If the title of Alan Parsons’s sixth solo studio album seems familiar, it might be because it shares said title with a symphony by Antonín Leopold Dvořák (Symphony 9 In E Minor, to be exact). This is no accident, as Parsons explains in the album’s liner notes. He grew up hearing Dvořák, as his father often played it in their home. The idea of “home” is a recurring theme on this album, musically and lyrically, from beginning-to-end. Parsons is revisiting areas and times long passed.

In those same liner notes, Parsons admits that he would like to perform Dvořák’s piece with rock instruments and orchestra. This is not that album, but one can certainly hear the influences throughout. Once again, progressive rock - with a touch of pop - is the order of the day.

From The New World follows Parsons’ acclaimed 2019 solo release, The Secret. As with previous albums, he relies on multiple musicians and vocalists throughout the album. The opening track, “Fare Thee Well,” tips its hat to Edgar Allan Poe and The Alan Parsons Project’s 1976 debut album, Tales Of Mystery & Imagination. The first line, In a dream within a dream, beautifully introduces the song and album. It is an indication of what is to follow. Todd Cooper, who co-wrote the song, provides strong and powerful vocals.

Parsons is smart, choosing to work with musicians and vocalists who share his vision. “Obstacles” is a great example of this. Mark Mikel, who co-wrote the song, provides vocals that are reminiscent of classic Alan Parsons Project and yet fits with the new album. Longtime collaborator David Pack (formerly of Ambrosia) contributes to the moving “I Won’t Be Led Astray”, which also features a searing guitar solo from guitar virtuoso Joe Bonamassa. 40 years ago, this would certainly have been a top-ten single.

Styx’s Tommy Shaw even makes an appearance on “Uroboros.” This is a perfect marriage of two artists, with Styx in their hayday representing a perfect marriage of the pop and progressive genres. Perhaps the oddest guest appearance is that of American Idol finalist James Durban. His vocals blend nicely with the music and “Give ‘Em My Love” is the perfect vehicle for him. Once again, Joe Bonamassa contributes a brilliant lead guitar part.

From The New World really does sound like classic Alan Parsons Project, and is perhaps the album fans have been waiting for since The Alan Parsons Project called it a day with the departure of Eric Woolfson.

However, it’s when Parsons sings lead that the album truly soars. “You Are The Light” is the highlight of this set. Parsons' vocals are so delicate and vulnerable, adding a whole new dimension to the song.

Most confusing is the last track on the album, a cover of The Ronettes’ classic “Be My Baby” sung with a great deal of force by Tabitha Fair. Parsons - a longtime engineer and producer - considers it his tribute to Phil Spector’s “wall-of-sound” production technique. It’s an odd choice for the closing song, especially following the beautiful Dvořák-influenced “Goin’ Home.” “Be My Baby,” as good as it is, is somewhat anticlimactic after such a powerful song.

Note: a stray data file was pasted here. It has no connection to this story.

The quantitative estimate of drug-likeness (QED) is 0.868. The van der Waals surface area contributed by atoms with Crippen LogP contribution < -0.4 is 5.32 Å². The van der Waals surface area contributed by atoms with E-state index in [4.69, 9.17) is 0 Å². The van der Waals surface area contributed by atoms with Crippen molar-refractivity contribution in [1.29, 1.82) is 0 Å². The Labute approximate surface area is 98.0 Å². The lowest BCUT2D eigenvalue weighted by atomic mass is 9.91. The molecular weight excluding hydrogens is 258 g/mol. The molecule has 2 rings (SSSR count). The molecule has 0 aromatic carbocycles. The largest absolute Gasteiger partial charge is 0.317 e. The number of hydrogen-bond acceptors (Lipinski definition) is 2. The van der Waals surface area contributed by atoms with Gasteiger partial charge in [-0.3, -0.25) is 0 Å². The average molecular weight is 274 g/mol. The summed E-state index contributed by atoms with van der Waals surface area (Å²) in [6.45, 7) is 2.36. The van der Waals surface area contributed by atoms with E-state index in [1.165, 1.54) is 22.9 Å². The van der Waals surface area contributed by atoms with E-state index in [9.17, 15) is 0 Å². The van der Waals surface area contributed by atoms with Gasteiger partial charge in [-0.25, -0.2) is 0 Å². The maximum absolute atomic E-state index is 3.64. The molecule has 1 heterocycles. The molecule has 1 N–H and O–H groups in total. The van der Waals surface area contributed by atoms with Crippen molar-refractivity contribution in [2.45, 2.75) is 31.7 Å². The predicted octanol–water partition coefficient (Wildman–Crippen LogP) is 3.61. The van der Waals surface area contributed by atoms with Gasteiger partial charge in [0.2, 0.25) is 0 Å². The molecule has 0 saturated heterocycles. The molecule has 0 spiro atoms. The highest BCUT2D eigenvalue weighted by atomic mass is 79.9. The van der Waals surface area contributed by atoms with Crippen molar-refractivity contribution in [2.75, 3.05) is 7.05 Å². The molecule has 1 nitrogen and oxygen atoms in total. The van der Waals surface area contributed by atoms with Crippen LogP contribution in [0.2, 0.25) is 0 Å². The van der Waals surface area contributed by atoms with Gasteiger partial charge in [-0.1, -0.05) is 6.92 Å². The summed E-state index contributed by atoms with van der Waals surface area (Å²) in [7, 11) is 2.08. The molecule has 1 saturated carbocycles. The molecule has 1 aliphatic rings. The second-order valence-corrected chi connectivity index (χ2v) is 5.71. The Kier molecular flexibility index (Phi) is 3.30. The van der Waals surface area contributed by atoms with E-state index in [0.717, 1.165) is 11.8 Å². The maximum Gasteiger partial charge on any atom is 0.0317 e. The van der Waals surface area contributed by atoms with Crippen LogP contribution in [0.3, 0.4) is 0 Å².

Although the vinyl and CD editions both sound great, it’s the Dolby Digital 5.1 mix on the DVD that ultimately represents the best version of the album. It sounds fantastic, and the use of 5.1 enhances the listening experience. As with prior releases, his use of the rear speakers is subtle and not overdone.

“The Secret” (which has nothing to do with his previous studio album, other than referencing it) works particularly well in surround, with vocals shifting and surrounding the listener. “You Are The Light” also shines in 5.1, further highlighting the vocals and vocal arrangements.That said, it’s “Goin’ Home” that benefits the most from the surround effect. All speakers come into play in perfect fashion, yielding an unrivaled immersive experience for the listener.

Overall, From The New World is an excellent sounding album. Musically and sonically, Parsons has come up with another brilliant release. He may not be breaking new ground, but that does not matter. This is a level of certainty when one listens to an Alan Parsons album, and that is just fine. It is well-structured, well-played, and well-produced music. What more do you want? From The New World is a welcome addition to the ever-growing Parsons catalog, and an album fans will certainly enjoy.

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About the Author
Aaron Badgley developed a love of music at a very young age, growing up in a house with the radio or records being played all the time. He went on to a career in radio, producing many shows, as well as being the sound man for numerous concerts in the 1980s. He also had a syndicated radio show, Beatles Universe, which played throughout North America for five years. He has written for numerous publications and continues to enjoy music whenever he can.